Most of Travelocity's sales are classified as "transaction revenue," which is largely commissions on airline ticket sales. For tickets sold through its site, the company collects 5% of a fare, up to $10 per ticket. In the third quarter, transaction revenues accounted for $55.4 million, or 71%, of its $78.5 million in total sales, and a 15% to 20% estimated shortfall in such revenues led to the fourth-quarter warning.
On top of transaction revenues, advertising proceeds accounted for $14.6 million, or 18.6%, of the company's total revenue in the third quarter. Travelocity also took in $8.4 million, or 10.7%, of its total sales from what it defines as "other sources," which include delivery and handling charges for tickets.
For 2001, revenue will be about $301.7 million, using Travelocity's revised fourth-quarter estimates. To meet the low end of its predicted range, the company would have to post revenue of about $360 million in 2002.
Bailey Dalton, an analyst at C.E. Unterberg Towbin, estimates that to achieve that, Travelocity's transaction growth would have to increase 13%, from an estimated 11.4 million transactions in 2001 to about 12.9 million in 2002.
Dalton assumes the amount of money the company makes per transaction will increase from $18 in 2001 to $20 in 2002 as the company improves its product mix. When the calculations are done, that means transaction revenues would climb 23%, from $206.4 million in '01 to $253 million in '02.
"They've probably left themselves enough room in that number," said Dalton, "particularly since travel spending continues to shift online." Dalton assumes 4% growth in the company's advertising revenue and 31% growth in its revenue from other sources.
In the meantime, Dalton and others argue that Travelocity must move beyond its reliance on airline commissions as its main revenue stream to a merchant model, which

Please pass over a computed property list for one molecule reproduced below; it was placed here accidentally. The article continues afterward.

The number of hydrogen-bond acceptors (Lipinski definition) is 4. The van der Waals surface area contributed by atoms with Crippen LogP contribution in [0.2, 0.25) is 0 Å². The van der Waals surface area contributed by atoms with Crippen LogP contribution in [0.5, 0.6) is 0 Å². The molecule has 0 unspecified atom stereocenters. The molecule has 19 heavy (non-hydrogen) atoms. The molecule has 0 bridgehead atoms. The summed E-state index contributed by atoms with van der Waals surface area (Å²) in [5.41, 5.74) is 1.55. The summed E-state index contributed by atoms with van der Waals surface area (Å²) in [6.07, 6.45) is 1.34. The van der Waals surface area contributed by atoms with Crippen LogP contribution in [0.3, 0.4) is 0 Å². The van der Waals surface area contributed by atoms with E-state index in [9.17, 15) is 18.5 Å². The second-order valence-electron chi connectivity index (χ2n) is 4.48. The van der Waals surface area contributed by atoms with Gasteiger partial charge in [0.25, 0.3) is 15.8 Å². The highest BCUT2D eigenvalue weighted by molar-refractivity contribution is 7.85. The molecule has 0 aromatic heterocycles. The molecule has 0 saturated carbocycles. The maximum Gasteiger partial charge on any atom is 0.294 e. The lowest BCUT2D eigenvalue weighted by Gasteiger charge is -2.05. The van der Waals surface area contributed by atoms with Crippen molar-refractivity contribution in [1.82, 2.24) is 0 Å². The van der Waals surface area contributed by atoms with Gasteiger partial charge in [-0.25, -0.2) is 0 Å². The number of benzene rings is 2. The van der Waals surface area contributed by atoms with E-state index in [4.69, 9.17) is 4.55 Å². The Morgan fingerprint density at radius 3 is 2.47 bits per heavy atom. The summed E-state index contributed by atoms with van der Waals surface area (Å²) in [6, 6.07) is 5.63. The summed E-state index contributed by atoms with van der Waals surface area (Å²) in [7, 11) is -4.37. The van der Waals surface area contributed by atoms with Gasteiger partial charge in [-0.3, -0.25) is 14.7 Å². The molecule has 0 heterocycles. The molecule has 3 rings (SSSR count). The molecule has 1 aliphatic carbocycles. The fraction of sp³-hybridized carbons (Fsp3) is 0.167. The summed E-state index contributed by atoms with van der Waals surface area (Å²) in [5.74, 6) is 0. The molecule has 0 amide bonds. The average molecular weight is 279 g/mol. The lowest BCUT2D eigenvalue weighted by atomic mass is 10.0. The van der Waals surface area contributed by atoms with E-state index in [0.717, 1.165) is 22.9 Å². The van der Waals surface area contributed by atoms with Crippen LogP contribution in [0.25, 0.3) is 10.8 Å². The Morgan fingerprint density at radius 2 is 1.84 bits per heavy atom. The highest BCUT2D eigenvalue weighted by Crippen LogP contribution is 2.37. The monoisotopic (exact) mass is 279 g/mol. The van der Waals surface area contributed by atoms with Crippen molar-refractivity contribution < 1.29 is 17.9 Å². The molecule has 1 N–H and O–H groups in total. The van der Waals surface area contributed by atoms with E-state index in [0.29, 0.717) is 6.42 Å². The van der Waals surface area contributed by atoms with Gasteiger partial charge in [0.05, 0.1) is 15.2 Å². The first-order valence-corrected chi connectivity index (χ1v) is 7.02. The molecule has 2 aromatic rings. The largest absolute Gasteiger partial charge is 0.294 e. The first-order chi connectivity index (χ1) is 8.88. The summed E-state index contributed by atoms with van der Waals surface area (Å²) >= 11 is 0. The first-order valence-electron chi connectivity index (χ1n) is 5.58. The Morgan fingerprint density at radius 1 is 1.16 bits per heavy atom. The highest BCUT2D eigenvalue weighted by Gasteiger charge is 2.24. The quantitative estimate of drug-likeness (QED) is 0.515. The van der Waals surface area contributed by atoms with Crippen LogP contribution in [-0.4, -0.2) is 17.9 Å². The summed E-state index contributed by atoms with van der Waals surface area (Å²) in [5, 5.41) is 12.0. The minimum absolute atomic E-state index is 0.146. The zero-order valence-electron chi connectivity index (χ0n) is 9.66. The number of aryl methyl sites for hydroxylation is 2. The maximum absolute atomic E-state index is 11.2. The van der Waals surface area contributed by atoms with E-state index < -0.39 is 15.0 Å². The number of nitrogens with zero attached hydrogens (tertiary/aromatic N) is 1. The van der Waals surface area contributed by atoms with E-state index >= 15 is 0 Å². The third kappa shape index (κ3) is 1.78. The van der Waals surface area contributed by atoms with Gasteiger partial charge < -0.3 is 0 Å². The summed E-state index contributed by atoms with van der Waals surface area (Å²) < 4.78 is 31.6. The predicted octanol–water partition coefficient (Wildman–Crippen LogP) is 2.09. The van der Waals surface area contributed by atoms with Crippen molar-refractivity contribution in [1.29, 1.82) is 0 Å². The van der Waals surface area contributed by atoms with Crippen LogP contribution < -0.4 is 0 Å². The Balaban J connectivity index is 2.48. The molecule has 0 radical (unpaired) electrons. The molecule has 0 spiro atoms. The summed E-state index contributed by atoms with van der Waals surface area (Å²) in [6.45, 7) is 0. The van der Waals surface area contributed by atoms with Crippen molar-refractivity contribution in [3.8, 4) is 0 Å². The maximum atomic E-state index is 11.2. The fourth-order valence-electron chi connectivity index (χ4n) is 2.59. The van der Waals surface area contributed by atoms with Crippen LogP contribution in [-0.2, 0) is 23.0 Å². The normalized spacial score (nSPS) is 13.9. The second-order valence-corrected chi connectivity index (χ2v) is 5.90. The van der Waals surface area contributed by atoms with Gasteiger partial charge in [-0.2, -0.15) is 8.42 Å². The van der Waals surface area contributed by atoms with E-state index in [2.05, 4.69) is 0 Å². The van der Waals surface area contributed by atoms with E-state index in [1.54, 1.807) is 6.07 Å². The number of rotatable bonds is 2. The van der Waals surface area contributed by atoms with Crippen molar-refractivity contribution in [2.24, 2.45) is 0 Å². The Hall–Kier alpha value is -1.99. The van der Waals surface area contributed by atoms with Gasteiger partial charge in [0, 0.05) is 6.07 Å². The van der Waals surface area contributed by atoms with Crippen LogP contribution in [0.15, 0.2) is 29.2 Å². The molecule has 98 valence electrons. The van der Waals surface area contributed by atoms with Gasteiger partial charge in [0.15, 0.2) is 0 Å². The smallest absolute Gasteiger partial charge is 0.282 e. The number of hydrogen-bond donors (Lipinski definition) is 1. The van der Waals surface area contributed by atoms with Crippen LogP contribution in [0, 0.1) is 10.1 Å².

has already done, whereby Travelocity could get wholesale rates from hotels and airlines and then mark them up.
The benefits of diversified revenue are evident in Expedia, whose stock sat tight at around $42 even as Travelocity's fell.
"Expedia is less reliant on airline ticket sales," said Jake Fuller, an analyst at Thomas Weisel Partners. "Travelocity explicitly said that the top line would be light because of airline tickets." According to Fuller, only 30% of Expedia's total revenue comes from sales of airline tickets.
Still, there is some question about why Travelocity faltered in the last two weeks of December, when other sources showed an improvement in air traffic over the holiday period. "I don't have a good answer," said Fuller. "They indicated it could be the result of lower capacity -- less seats available to sell."
In any case, Friday's announcement highlights the need for the company to reduce its dependence on airline tickets. "It's a commodity business, margins are low, and
another travel site appears to have a significant price advantage," said Fuller. "Travelocity has to shift into higher margin categories, which they're doing. It's just a question of what the product is going to look like."